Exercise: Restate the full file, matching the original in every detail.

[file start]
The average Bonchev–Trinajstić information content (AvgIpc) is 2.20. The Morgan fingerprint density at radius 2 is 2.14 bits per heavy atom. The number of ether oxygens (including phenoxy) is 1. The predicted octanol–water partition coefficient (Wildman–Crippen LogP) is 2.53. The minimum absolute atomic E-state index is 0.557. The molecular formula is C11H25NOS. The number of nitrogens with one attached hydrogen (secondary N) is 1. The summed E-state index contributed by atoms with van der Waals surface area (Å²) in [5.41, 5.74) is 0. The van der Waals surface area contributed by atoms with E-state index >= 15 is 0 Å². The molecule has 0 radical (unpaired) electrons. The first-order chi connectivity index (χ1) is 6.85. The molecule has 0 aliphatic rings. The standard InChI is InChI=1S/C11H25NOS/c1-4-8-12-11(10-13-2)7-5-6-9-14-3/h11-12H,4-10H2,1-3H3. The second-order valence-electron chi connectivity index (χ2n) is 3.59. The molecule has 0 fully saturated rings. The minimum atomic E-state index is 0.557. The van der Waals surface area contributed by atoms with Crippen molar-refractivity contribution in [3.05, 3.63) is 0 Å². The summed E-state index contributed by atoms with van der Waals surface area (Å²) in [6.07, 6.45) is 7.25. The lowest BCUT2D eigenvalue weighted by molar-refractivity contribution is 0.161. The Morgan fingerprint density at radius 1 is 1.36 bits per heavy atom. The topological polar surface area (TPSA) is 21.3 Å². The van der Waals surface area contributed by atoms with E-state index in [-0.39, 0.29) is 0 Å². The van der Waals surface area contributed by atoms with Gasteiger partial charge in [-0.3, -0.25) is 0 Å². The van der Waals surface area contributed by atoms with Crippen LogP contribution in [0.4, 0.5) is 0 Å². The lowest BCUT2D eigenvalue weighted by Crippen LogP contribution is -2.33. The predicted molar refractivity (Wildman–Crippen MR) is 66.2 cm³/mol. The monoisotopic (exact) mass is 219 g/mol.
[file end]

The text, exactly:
The average Bonchev–Trinajstić information content (AvgIpc) is 2.20. The Morgan fingerprint density at radius 2 is 2.14 bits per heavy atom. The number of ether oxygens (including phenoxy) is 1. The predicted octanol–water partition coefficient (Wildman–Crippen LogP) is 2.53. The minimum absolute atomic E-state index is 0.557. The molecular formula is C11H25NOS. The number of nitrogens with one attached hydrogen (secondary N) is 1. The summed E-state index contributed by atoms with van der Waals surface area (Å²) in [5.41, 5.74) is 0. The van der Waals surface area contributed by atoms with E-state index >= 15 is 0 Å². The molecule has 0 radical (unpaired) electrons. The first-order chi connectivity index (χ1) is 6.85. The molecule has 0 aliphatic rings. The standard InChI is InChI=1S/C11H25NOS/c1-4-8-12-11(10-13-2)7-5-6-9-14-3/h11-12H,4-10H2,1-3H3. The second-order valence-electron chi connectivity index (χ2n) is 3.59. The molecule has 0 fully saturated rings. The minimum atomic E-state index is 0.557. The van der Waals surface area contributed by atoms with Crippen molar-refractivity contribution in [3.05, 3.63) is 0 Å². The summed E-state index contributed by atoms with van der Waals surface area (Å²) in [6.07, 6.45) is 7.25. The lowest BCUT2D eigenvalue weighted by molar-refractivity contribution is 0.161. The Morgan fingerprint density at radius 1 is 1.36 bits per heavy atom. The topological polar surface area (TPSA) is 21.3 Å². The van der Waals surface area contributed by atoms with E-state index in [-0.39, 0.29) is 0 Å². The van der Waals surface area contributed by atoms with Gasteiger partial charge in [-0.3, -0.25) is 0 Å². The van der Waals surface area contributed by atoms with Crippen LogP contribution in [0.4, 0.5) is 0 Å². The lowest BCUT2D eigenvalue weighted by Crippen LogP contribution is -2.33. The predicted molar refractivity (Wildman–Crippen MR) is 66.2 cm³/mol. The monoisotopic (exact) mass is 219 g/mol.